Sunday, November 17, 2013

La Huelga Limpieza (The Cleaning Strike)

Hallelujah, the cleaning strike is OVER! Two weeks ago, the street cleaners of Madrid went on strike after finding out the government was planning on outsourcing them to private cleaning companies. This would cause over 1,000 of the total 6,000 street cleaners to lose their jobs.  Additionally, wages would be cut by up to 40% (some only earn 500 euros a month to begin with! That's half of what I make!). In an outrage, the street cleaners went to the streets and made the huelga (strike) known. They knocked over garbage bins, spreading trash throughout every street in Madrid (especially my street because I live across from the street cleaning headquarters).  Furthermore, they would periodically light trash on fire and cheer! This resulted in 1 million + euros of damage and 19 arrests for vandalism and property destruction.

Tensions remained high in the following days and an end to the strike seemed no where in site. On day 3 of the strike.... terror struck. It rained all night which sped up the rotting process of the garbage in the streets. Furthermore, things like vomit, urine and animal feces were not being cleaned up on a daily basis.  The result of this was a rancid smell that could be noticed throughout Madrid. On my way to work I would pass literally piles of trash next to the garbage bins that were not being emptied. The aftermath of the weekly traveling market outside my school in San Blas was atrocious. Rotting fruits and veggies were simply piled up on the side of the street rather than being cleaned up and thrown away. As someone who experienced the affects of the strike first hand, I can tell you that it was disgusting, tiring and embarrassing.  I would constantly have to look down at my feet and see where I was walking to make sure I was not stepping on rotting food, broken glass or dog poop.  I would cover my nose with a scarf as I passed the massive piles of trash. Also, it's embarrassing as someone who lives in Madrid to explain to tourists and visitors what is going on. Madrid is usually such a clean an beautiful city but it's hard to see that when the trash makes it look like a dump.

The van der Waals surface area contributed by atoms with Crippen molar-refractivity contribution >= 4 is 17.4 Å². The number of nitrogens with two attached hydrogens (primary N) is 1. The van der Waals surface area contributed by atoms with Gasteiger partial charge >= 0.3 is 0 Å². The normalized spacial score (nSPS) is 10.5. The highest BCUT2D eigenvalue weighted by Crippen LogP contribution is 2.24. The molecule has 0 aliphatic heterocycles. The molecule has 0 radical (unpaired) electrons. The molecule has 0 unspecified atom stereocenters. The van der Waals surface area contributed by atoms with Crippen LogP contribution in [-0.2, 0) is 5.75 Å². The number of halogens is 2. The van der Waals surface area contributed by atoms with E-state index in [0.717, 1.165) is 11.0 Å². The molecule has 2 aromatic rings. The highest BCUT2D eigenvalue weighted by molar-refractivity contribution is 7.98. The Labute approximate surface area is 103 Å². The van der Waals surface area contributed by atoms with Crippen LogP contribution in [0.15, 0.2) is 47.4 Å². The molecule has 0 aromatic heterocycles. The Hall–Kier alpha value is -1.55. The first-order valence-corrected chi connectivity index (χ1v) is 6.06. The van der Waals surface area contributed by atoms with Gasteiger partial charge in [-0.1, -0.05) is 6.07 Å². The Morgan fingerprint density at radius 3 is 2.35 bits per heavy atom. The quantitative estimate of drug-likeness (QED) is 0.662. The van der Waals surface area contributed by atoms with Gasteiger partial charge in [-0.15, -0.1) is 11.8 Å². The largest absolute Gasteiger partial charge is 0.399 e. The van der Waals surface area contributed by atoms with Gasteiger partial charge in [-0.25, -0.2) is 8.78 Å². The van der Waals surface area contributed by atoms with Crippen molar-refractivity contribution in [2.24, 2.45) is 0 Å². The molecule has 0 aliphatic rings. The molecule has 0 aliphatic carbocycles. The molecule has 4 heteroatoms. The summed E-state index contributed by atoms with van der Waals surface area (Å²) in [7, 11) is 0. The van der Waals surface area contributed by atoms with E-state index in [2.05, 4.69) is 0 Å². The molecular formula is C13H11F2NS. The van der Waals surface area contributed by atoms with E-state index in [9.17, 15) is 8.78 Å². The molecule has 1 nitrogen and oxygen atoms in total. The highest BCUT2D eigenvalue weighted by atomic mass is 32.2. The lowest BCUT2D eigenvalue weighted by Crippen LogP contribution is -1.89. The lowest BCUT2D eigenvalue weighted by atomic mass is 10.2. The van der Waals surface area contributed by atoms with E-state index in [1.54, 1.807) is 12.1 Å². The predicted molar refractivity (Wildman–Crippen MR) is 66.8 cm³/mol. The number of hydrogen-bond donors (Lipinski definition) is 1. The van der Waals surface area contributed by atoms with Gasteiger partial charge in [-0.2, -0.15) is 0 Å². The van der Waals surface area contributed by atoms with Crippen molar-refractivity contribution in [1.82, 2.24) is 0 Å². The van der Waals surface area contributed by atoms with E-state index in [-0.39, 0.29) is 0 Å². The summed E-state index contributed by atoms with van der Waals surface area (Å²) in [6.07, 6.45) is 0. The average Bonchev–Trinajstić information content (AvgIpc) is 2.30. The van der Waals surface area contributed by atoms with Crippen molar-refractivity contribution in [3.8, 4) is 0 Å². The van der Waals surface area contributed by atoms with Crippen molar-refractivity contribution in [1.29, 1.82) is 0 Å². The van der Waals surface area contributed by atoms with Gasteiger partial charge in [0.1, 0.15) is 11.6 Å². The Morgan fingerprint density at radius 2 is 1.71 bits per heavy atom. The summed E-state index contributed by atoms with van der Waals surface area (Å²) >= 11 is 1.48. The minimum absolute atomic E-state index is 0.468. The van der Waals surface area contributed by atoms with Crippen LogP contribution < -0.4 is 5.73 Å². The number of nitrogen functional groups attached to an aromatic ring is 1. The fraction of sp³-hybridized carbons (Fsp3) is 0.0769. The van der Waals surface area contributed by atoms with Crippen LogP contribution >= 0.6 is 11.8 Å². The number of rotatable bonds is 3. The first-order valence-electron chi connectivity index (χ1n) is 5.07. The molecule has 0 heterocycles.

On top of everything, it was just hard to look at.

Finally today (Sunday) they reached an agreement. Only 300 cleaners will fully loose their jobs. Those who keep their jobs will have to endure furloughs (temporary layoffs) of 45 days per year for the next 4 years, which will result in an overall lower annual salary. Obviously not ideal for the workers, but a good enough compromise that the affects of the agreement can already be seen! The streets are already getting cleaner as the street cleaners get back to work. I for one could not be happier that the strike has come to an end. Now, maybe I can get back to enjoying strolling the clean(ish) streets of Madrid.

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